Does anyone remember the Great New Zealand Science Project?
The year before last, you may have noticed some ads on tv. Ads involving scientists and small children – and with an associated Facebook page that got 16885 likes. Oh, and the small matter of $60 million for investment in science, in the form of the National Science Challenges.
The National Science Challenges, despite having been announced in May last year, are still a long way from being reality. Meanwhile, one of the most significant outcomes of the process is the 'Science and Society' Project now being developed by our Ministry of Business, Innovation, and Employment.
Last weekend, scientists and non-scientists got together in Auckland to talk about what this 'Science and Society' Challenge is all about. The occasion was the annual conference of the New Zealand Association of Scientists and the people in attendance came from a range of geographic and disciplinary places. I wrote a blow-by-blow report of the day which can be found on the Association’s website.
You might well wonder why such a meeting should matter to anyone other than scientists. On the other hand, if you were inclined to be cynical about the motivations of scientists, you might wonder why so many of them are willing to sit in a room for ten hours on a Saturday to be lectured about their privilege and their responsibilities to society.
One answer is that we have an increasing number of scientists passionate about communicating their research to a broad audience: Michelle Dickinson, Siouxsie Wiles, Rebecca Priestley and Shaun Hendy and others. This is a relatively recent phenomenon, although its current practitioners owe the late Paul Callaghan a certain something.
There is something more to it than just this, though. A clue is provided by the way we started the day: with a thorough education in the responsibilities of an academic under the Education Act, ranging from the definition of academic freedom, to the requirement laid upon universities that they accept a role as critic and conscience of society. In the context of the current controversial proposal to change the governance structure of Universities in the name of business-like efficiency, this all struck a chord.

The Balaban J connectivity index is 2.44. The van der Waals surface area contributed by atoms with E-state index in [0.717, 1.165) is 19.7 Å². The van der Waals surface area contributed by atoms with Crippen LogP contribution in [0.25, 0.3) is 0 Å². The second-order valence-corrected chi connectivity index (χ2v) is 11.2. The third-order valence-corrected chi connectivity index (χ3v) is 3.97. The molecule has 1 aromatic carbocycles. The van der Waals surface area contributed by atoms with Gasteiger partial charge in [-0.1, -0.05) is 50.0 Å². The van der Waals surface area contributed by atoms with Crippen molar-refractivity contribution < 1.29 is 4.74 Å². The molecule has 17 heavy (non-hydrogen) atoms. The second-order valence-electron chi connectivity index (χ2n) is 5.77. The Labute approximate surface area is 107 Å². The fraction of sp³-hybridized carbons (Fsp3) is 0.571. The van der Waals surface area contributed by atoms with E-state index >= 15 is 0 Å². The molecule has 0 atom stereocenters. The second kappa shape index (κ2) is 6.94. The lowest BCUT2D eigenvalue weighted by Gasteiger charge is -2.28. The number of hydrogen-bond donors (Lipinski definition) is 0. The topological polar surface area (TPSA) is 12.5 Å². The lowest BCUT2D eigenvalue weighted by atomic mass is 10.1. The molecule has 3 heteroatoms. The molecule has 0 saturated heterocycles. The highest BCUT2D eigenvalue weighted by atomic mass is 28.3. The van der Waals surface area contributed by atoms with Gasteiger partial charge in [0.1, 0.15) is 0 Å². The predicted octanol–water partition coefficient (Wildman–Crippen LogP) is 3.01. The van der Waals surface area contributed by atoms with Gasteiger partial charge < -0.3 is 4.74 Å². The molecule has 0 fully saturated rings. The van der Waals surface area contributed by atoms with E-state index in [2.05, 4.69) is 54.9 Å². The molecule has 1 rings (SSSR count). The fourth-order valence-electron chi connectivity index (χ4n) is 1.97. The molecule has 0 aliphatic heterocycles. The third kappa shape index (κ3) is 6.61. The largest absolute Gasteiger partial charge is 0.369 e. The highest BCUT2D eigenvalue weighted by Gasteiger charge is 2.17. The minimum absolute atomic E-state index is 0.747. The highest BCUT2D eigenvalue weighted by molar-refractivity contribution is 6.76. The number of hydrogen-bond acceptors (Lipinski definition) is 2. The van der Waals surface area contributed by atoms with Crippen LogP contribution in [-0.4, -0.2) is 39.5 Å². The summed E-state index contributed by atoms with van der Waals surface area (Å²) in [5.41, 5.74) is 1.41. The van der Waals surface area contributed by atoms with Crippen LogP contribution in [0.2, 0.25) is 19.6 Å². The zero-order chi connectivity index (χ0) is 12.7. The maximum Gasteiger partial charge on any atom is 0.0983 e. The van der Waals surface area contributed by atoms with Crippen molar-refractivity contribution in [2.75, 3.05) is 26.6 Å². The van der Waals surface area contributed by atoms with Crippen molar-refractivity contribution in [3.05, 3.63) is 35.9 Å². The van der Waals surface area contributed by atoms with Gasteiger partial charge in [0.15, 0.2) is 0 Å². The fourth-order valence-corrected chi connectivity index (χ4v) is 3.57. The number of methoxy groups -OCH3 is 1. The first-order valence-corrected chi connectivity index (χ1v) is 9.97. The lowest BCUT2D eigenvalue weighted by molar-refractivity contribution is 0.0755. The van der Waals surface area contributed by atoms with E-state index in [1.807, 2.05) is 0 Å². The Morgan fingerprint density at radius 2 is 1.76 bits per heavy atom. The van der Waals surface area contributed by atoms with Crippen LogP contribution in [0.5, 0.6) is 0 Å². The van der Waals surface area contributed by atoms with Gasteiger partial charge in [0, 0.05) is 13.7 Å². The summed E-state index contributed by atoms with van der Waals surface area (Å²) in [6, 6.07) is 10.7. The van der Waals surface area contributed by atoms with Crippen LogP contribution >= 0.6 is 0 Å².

However, the current situation is more complex than that. There have been extensive changes in the science sector over the last 3 years: the closure of a Crown Research Institute (CRI), the creation of a new government agency to fund science, the closure of a Ministry, the establishment and closure of a second, and the subsequent establishment of a third (with significant loss of institutional knowledge at each step).
Current changes include the proposed closure of a major campus at another CRI and the establishment of a new funding mechanism (the National Science Challenges), at the same time as funding for our Centres of Research Excellence is up for grabs – all while we wait for a promised funding strategy, a National Statement of Science Investment.
So it was fascinating to hear an audience of scientists debate their "critic and conscience" responsibilities in this context, and to ask questions about the extent to which these provisions extend to the role of scientists at our CRIs. The commercial context that the CRIs operate in – being required to return a profit to the taxpayer – is at odds with such a role, but then again: one of the science award winners this year, Graham Nugent of Landcare Research, gave a wonderful demonstration of how he and his team perform research for the benefit of New Zealand. Their work on the scientific validation of methods of pest control is a wonderful example of public good research, which doesn’t necessarily fit a commercial return-on-investment model, either.
There have been other reports on the extent to which commercial imperatives are colonising science: a recent article in North and South by Donna Chisholm looked in depth at our culture of "science for sale". Does this matter to you? Scientific research in New Zealand is predominantly funded by the taxpayer – so should you care what sort of research the money is spent on? How do you feel about public money being used for private good?
Whatever your reasons for caring (or not) about science, if I needed to summarise the meeting last weekend in a single statement, I’d go with this: scientists care about society too.